Eileen Fielding, excecutive director for the FRWA, said the long-term implications of the diversion could be devestating to an already taxed water basin.

The Simsbury board of selectmen requested a 30-day extension on the public comment period and that a public hearing be scheduled in the Farmington Valley after the holidays.

"We are eager to reason with other affected parties on the best way to meet UCONN's needs on an economical and environmentally sustainable basis," the Simsbury selectmen letter said.

Patch will continue to follow this story as it develops.

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Robert Kalechman December 13, 2012 at 04:47 AM
Here we go again a day late and a pound short the state and it rivers to the namely The Connecticut to the North have a plan and .has been testing this all along looking for federal funds when you change a water system you change the flow and could change the course.This should of been done years ago but like I have said all along the Good Old Boys and girls come first ask around Simsbury about Simsbury and it Water Company we have the M.D C just over the mountain but the town made a deal down State ask about the deal and how it was made and who the players were it a little late people what did the Roman General say as he cross an other river call the Rubicon" the dye is cast".
Thomas E. Brown December 13, 2012 at 01:33 PM
Maybe the need for water in the towns of Tolland County that require the water have been impacted by the pollution of the aquifer with chemical toxins released by U-Conn Storrs. If there is a shortage of water in those areas, than the economic development has reached the limit of the ability of the environment to support it which is in part to bad stewardship. To reach into another area's environmental resource without compensation is like environmental socialism. Are the recipients of Farmington River Water going compensate me, lower my taxes or is the profit going to be exported to pad the pockets of bureaucrats and water utility operators? Is how the definition of sustainable growth works? The bike path doesn't even extend to the Greenwalk and you want to give them our water.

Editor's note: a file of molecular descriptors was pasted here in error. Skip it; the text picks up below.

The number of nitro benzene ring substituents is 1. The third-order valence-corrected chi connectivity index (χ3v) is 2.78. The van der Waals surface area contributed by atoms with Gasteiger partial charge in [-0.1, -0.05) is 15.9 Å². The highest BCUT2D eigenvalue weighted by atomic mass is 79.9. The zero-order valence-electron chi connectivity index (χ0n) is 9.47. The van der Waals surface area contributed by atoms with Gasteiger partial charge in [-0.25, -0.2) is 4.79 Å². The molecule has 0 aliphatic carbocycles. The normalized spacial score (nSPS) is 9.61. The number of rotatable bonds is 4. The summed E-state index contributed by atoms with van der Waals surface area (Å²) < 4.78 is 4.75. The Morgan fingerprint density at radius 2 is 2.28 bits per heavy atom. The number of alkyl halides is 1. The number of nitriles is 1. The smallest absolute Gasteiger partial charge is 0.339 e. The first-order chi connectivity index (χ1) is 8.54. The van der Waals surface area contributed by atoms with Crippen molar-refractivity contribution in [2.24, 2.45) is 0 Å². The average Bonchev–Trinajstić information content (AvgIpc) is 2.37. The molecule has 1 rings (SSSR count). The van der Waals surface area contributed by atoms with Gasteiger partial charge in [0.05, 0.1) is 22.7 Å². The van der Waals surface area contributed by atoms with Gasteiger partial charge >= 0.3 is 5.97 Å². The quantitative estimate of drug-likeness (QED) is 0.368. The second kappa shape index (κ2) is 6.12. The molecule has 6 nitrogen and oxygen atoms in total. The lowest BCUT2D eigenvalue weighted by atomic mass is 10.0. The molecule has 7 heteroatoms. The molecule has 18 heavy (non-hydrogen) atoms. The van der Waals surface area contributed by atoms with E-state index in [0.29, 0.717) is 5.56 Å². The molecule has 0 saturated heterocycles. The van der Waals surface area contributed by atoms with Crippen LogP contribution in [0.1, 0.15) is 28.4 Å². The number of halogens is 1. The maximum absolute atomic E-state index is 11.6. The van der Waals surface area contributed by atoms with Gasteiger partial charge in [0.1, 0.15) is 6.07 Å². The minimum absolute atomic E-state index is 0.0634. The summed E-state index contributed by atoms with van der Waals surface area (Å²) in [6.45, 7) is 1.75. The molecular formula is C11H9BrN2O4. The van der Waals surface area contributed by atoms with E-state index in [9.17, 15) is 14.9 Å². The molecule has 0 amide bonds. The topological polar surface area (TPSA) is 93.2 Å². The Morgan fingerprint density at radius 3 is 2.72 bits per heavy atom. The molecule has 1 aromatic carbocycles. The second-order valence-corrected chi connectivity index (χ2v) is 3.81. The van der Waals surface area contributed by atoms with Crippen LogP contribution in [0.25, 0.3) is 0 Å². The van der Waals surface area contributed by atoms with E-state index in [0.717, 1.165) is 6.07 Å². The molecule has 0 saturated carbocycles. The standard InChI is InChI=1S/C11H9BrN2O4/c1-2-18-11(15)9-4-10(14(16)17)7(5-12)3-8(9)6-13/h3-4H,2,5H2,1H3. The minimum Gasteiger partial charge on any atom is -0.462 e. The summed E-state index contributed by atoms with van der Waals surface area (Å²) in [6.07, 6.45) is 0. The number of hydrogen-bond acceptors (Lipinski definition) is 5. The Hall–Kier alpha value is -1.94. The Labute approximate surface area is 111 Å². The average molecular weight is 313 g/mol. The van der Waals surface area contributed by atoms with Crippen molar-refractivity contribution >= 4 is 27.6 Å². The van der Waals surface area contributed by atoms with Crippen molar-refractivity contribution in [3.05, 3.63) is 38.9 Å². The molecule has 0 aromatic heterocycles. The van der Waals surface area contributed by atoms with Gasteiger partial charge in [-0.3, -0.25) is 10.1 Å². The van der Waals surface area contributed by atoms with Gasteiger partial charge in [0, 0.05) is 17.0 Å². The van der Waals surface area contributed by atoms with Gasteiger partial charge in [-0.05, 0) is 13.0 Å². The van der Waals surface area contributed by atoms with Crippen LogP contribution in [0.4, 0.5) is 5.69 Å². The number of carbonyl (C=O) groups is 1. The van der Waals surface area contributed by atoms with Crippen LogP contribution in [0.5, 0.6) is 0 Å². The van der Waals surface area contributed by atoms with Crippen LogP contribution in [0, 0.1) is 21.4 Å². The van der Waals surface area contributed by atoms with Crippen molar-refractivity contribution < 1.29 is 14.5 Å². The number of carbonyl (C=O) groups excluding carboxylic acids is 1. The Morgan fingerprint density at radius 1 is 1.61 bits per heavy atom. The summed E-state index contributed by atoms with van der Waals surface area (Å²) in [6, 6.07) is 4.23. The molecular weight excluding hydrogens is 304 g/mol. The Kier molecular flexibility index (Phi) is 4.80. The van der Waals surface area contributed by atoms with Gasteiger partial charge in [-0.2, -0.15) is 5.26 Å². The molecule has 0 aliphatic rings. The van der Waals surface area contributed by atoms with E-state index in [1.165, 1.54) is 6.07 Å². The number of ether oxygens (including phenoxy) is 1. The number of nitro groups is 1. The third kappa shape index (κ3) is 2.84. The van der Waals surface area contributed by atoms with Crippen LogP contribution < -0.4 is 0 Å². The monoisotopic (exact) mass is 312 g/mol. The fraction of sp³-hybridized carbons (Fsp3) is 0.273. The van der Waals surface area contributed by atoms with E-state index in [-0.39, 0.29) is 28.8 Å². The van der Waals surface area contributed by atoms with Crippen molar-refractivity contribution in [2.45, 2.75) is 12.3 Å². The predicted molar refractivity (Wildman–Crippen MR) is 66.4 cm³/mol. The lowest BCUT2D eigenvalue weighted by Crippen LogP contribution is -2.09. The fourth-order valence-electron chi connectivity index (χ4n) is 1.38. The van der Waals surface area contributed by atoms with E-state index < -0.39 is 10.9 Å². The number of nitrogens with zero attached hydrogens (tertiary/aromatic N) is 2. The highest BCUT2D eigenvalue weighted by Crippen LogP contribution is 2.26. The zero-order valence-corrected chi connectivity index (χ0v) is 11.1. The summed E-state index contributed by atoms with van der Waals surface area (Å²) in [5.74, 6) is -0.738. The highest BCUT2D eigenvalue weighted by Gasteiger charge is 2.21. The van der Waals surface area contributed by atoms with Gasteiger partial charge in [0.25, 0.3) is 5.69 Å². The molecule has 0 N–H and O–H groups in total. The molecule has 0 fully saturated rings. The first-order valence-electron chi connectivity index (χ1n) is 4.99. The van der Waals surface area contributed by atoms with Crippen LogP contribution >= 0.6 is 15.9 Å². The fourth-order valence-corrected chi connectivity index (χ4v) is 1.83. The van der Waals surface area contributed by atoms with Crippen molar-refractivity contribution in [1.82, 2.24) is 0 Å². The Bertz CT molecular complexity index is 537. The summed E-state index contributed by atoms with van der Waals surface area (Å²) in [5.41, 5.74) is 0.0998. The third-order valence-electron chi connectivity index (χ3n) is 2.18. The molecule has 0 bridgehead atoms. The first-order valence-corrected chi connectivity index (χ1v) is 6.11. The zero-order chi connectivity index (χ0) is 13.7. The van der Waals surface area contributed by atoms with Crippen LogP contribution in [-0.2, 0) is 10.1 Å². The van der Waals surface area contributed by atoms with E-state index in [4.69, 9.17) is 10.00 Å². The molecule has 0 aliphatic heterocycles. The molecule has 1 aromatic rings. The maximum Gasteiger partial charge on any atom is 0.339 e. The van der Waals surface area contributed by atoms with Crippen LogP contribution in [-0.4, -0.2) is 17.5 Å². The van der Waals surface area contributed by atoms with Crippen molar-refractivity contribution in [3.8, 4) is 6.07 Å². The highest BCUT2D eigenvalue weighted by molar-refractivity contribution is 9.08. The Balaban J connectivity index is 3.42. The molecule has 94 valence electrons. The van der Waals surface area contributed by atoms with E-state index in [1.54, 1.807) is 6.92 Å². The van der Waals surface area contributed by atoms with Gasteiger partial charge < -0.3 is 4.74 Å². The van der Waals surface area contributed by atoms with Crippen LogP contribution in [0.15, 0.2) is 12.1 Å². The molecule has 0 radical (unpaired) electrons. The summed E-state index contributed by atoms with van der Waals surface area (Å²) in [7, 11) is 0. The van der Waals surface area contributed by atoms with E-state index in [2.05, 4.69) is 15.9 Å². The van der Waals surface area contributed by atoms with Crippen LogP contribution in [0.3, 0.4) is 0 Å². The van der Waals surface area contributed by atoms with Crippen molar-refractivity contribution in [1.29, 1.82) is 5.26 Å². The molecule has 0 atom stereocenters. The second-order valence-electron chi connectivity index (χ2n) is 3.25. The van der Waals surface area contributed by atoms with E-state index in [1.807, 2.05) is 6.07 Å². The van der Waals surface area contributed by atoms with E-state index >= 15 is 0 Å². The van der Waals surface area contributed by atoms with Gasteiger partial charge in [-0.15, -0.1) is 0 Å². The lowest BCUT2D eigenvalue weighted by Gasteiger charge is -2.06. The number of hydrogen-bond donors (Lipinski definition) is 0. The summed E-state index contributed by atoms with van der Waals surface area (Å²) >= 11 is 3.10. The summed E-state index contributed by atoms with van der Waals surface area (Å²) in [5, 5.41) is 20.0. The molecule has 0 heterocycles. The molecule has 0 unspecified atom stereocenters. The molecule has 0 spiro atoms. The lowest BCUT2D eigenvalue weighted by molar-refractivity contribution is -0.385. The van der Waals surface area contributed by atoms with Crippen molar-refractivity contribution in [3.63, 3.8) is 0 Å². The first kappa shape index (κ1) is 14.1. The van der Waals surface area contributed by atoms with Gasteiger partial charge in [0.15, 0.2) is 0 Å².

Robert Kalechman December 13, 2012 at 05:56 PM
Wake up and smell the coffee Simsbury tax payers when have you ever been given a tax break by the Democratic party or it leaders we have a democratic state government and we just voted to sent another democratic to the legislature from Simsbury and he is a big tax and spender from the manor born here again we have the good old boys welfare system paid for with tax dollars from the cradle to the grave. and you and I pay the bills this is a done deal wake up again Simsbury
Tom Moore December 13, 2012 at 10:01 PM
Speaking of losing control over local water resources, not so many years ago the Town of Simsbury had an opportunity to purchase the local water company but passed on it. Then, when the Simsbury Fire District attempted to prevent the sale to a U.K. owned company, the first selectman and others in her party fought to prevent the District from interferring with the sale. Many wish that the current first selectman and her party displayed as much rage then as she, appropriately, is now.